In Chapter 1, I state the problem, the purpose and the significance of this study. Whereas the majority of research of Chinese kindergarten teacher beliefs and practices focuses on didactic teaching behaviors and whole class teaching, limited attention has yet been paid to why teachers embraced constructivism. In fact, during more than 2,000 years in China, young children were usually brought up by their illiterate mothers. Their way of learning through observations and dialogues shares similarities with constructivist active way of knowing. In order understand why constructivism is necessary for in-service teachers in a Chinese cultural context, I adapt Bronfenbrenner’s ecological model (1979, 2005) with visual structures and explanations as the theoretical framework of this research. In my first adaptation, teachers are situated at the center so that the model represents factors influencing teacher beliefs and practices. The second gestalt adaptation represents teacher co-creation of constructivism under various influences following a Chinese way of thinking. Based on the adapted model, I put forward three research questions: 1) How do teachers implement constructivism in practice? 2) Based on teachers’ implementation of constructivism, how do they understand the meaning of constructivism, that is, the relationship between play and learning? 3) Why do teachers find constructivism useful in contemporary times?Chapter 2 and Chapter 3 present key literature on which the book is built. Chapter 2 provides literatures of the wholeness, the relativity and the systems (Huang, 2006), ideas key to a Confucian way of thinking. Constructivism and Confucianism share similarities in four aspects: experience and dao, inquiry and li, community and ren, and holism and the Mean (Grange, 2004, Xu, 2012). However, these theories are built on subtly different worldviews. Because constructivism (as defined in this book) is usually at odds with dualism, teaching and learning is geared for the underlying goal of integrating mind and body to form a whole. From a Confucian perspective, mind and body are an original fusion subject to being reinterpreted. Whereas constructivism emphasizes on autonomous beings, Confucianism focuses on flexible processes of becoming (Kawajiri, 2009). The differences provide both opportunities and challenges for cross-cultural teaching and learning. The Confucian implementation of dao can be enhanced through a Deweyan perspective of experience, and the Deweyan idea of holism can be problematized by the Confucian view of the Mean. Connecting theories with practices and my data, I propose flexible teachers, prepared environments, and respectful sociomoral atmosphere as three concrete ways to enhance the implementation of Confucianism in the contemporary Chinese context. Given the focus on kindergarten teachers, the chapter also includes a review on the Chinese context, The Guidance for Kindergarten Education with constructivism as an underlying idea and policy implementation. The chapter also suggests another hidden clue, slowly unfolds in the following chapters but not made explicit until the last chapter: whether and in what ways could research from a Confucian perspective shed lights on the philosophical foundation of constructivism?Chapter 4 introduces methodologies in four related sections: research design, sampling, data collection, and data analysis. The methodologies and process of producing this research itself correspond with the framework. Because of the complexities of a Chinese way of thinking, I argue that it is important to use qualitative research design (Corbin & Strauss, 2008) that are drawn from different methodologies: grounded theory (Yin, 2011), phenomenological study (Seidman, 2006), hermeneutics (Zhou, 2013), participant-observation and action research. Given the research question and the need to examine common patterns among differences, purposeful sampling is used (Patton, 2002) in selecting a kindergarten where maximizing variation sampling (Patton, 2002) of teachers is enabled. Based on a Chinese way of inductive learning, deductive thinking, and the coherence of theories and practices, the interview and observation data are coded following three steps: open coding, axial coding, and selective coding (S. Strauss & Corbin, 1990). Hermeneutics is used to further refine themes and interpret different degrees of teacher utilization of constructivism with different emphases. Guided by a relational way of thinking, discussions of three teachers as different but related cases are organized with five common themes (Active Learning, Heuristic Teaching, Learning through Play, Culturally Intrinsic Ways of Learning through Dialogues and Observation, and Time versus Tradition). In addition, I propose the importance of examining the three teachers’ persona, the ballerina, the set designer and the accompanist, together with their relational persona as members of a drama. The chapter concludes with 7 methods for increasing validity (Lincoln and Guba, 1985).Chapters 5-7 are three complementary chapters on findings.Chapters 8-9 address theoretical and practical implications. In Chapter 8, findings are integrated with research question, theoretical framework and literature discussed in Chapters 1-2. In answer to the research question of why teachers in Chinese culture think constructivism is useful, Chapter 8 begins with discussions on the probability and necessity of enriching Confucianism with constructivism. The three teachers’ reflections indicate that they unconsciously utilize constructivism as a useful approach in light of Confucian moral tradition. Just as two relativities circulate to shape The Way, the teachers’ abilities balancing between the intertwined complexity of “good” and “bad” suggest the qualitative nature of “appropriate” practices. The compatibility is elaborated with a discussion on different understanding of modernity and the ambiguity between the phenomenon and nounemon. By comparing Frye’s (1993) bird in cage metaphor with a thaumatrope bird in cage example, I note the importance of differentiating the functions of cages: serving as constraints versus “shelters” for morality. As a theory developed in postmodern and globalized context, constructivism can be a useful moral “shelter” for teachers in Chinese culture to address benevolence and equality. To further illustrate the compatibilities and why teachers thought it useful to adopt constructivist teaching, I compare the similarities between Confucian and constructivist ways of teaching. I argue the necessity of utilizing constructivism based on the limitation of contemporary development of Confucianism and the importance of correcting misinterpretations of Confucianism. The chapter ends with theoretical implications for future researchers. Additionally, the compatibility of practices when examined through the categories of the wholeness, the relativity and the systems implicitly uncover the hidden clue for researchers in Western cultural contexts: whether and in what ways could research from a Confucian perspective shed lights on the philosophical foundation of constructivism?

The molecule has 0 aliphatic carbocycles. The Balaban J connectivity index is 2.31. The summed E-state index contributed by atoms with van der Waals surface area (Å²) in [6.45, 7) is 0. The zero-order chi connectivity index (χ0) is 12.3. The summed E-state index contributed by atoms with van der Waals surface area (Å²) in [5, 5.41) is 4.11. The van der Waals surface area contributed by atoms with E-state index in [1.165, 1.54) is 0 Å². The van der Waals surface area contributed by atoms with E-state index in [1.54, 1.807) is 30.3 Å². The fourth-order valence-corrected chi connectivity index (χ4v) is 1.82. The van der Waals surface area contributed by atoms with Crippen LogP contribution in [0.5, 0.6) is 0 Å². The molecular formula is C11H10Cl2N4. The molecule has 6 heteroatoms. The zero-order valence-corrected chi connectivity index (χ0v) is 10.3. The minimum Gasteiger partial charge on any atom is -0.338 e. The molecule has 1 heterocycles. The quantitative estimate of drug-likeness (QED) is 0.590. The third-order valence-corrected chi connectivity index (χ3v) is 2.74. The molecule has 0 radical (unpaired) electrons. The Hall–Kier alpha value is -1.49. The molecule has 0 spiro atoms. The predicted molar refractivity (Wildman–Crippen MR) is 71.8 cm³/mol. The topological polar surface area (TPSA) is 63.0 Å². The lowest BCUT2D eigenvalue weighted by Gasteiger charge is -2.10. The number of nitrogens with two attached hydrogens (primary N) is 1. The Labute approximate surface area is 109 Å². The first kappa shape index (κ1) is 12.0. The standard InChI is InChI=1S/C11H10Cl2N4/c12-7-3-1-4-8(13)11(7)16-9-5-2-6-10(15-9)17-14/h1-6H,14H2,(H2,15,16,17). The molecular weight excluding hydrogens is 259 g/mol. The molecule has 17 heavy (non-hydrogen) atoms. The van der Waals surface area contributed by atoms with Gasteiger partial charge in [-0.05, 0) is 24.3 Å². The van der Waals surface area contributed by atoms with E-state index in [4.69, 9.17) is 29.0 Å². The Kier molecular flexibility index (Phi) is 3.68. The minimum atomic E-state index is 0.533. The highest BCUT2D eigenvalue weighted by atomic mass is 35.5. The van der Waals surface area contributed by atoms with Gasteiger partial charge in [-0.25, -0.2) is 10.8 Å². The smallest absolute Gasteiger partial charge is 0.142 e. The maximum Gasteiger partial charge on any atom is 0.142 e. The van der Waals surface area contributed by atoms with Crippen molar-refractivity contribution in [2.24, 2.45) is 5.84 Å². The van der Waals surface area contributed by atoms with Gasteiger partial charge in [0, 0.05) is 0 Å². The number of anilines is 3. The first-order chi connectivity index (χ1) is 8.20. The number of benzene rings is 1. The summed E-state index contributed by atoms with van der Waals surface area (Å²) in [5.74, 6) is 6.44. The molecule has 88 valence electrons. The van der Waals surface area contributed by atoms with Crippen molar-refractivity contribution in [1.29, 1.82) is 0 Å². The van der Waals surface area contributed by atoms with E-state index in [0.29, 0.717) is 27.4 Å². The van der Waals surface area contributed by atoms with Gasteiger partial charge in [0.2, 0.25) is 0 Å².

Zitong Wei received her Ph.D in Curriculum Studies from Indiana University Bloomington and is now an instructor at China Women’s University. She is currently teaching a foundational course on pedagogy and a research course on early childhood education. She also serves as a mentor and a coordinator for psychological counseling services and activities. Her research interests include early childhood teacher education, phenomenological and hermeneutic research, and educational policy. She is currently working on several manuscripts on feminist curriculum and educational hermeneutic research.
This book provides a refreshing look at kindergarten teachers’ practical knowledge and their context-specific reasoning of the usefulness of constructivism from a culturally emic perspective. Examining the similarities and differences between constructivism and Confucianism from both instructional and moral perspectives, it provides a unique contribution to teaching and teacher education. An understanding of the compatibility between constructivism and Confucianism is valuable in cross-cultural exchange and learning, and as such the book is a great source for educational researchers in a time of globalization.
Explores the similarities and differences between constructivism and ConfucianismProvides readers with an understanding of constructivist practices from a culturally emic perspectiveOffers insights for readers to rethink cultural appropriateness